No, not all women can take contraceptives. The use of hormonal contraceptives is contraindicated for women who have some diseases or have risk factors for developing them, such as:
- Thromboembolic disease or thrombophlebitis;
- Cerebrovascular disease;
- Myocardial infarction;
- Coronary disease;
- Congenital hyperlipidemia;
- Breast cancer or suspected;
- Reproductive system cancer or other hormone dependent cancers;
- Abnormal uterine bleeding without a specific cause;
- Cardiovascular diseases;
- Hypertension (above 140 x 90 mmHg);
- Severe insulin-dependent diabetes;
- Smokers over 35 years of age;
- Liver diseases;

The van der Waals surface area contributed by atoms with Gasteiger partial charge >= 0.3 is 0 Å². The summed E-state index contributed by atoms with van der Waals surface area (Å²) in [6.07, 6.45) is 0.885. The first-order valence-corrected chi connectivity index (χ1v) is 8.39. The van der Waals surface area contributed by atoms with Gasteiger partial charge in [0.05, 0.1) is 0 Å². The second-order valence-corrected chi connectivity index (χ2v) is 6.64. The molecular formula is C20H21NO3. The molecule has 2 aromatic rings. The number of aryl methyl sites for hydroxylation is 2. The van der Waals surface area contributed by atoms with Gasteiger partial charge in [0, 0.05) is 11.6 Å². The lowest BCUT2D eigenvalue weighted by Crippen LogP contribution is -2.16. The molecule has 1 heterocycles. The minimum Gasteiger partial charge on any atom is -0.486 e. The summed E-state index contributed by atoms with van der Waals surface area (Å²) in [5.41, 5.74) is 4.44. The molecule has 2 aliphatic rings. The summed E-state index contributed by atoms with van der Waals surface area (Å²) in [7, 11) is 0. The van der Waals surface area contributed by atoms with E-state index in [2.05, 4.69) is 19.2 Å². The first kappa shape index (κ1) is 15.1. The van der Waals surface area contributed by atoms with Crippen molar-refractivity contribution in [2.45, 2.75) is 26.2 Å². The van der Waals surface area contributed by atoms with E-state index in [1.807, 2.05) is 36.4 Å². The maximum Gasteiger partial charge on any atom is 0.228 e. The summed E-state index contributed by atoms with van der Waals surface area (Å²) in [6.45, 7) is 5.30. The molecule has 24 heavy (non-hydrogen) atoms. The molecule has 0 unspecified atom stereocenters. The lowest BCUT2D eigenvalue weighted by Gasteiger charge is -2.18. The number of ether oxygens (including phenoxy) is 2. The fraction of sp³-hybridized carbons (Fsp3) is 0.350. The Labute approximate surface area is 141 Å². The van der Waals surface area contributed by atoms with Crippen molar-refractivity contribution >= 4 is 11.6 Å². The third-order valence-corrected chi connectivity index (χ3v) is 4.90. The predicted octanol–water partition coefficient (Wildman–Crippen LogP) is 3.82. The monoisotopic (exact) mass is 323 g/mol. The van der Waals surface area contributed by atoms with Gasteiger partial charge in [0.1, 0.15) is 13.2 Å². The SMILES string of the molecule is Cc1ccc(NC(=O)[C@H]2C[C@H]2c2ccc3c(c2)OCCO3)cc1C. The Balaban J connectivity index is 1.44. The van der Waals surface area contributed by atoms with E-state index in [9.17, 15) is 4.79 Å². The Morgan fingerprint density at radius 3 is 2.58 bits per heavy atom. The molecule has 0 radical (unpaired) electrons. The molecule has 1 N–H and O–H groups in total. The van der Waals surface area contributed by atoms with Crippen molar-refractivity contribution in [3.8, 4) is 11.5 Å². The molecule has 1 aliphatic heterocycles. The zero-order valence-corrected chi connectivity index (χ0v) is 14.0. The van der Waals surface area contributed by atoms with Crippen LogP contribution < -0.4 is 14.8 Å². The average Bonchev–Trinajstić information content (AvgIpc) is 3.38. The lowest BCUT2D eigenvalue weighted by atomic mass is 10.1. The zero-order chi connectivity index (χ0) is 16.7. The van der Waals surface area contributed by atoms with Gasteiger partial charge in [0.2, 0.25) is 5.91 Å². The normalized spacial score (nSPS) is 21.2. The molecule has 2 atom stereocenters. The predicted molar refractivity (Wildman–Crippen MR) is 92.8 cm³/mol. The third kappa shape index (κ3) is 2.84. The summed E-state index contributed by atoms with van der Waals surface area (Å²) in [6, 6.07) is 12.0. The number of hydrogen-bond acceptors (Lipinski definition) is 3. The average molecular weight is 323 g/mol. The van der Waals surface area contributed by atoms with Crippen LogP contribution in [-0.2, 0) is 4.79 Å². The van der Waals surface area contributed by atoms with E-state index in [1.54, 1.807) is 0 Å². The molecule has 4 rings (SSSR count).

- Systemic lupus erythematosus.
Women with pregnancy confirmed or suspected of being pregnant should also not take contraceptives.
There are other situations that, while not impeding the use of hormonal contraceptives, careful medical supervision. Among them are:
- Sickle cell anemia, obesity, important varicose veins, immobilization;
- History of pregnancy jaundice and biliary excretion problems;
- Diseases of the gallbladder;
- Migraines with neurological symptoms;
- Epilepsy, psychosis and severe neuroses;
- Mild or moderate hypertension;
- Renal or cardiac insufficiency;
- Moderate diabetes;
- Use of drugs that interact with contraceptives.
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Before starting to take the contraceptive, the woman must first go through an appointment with the gynecologist, family doctor or general practitioner, who will evaluate the risks and check if there is any contraindication to the use of the contraceptive. product.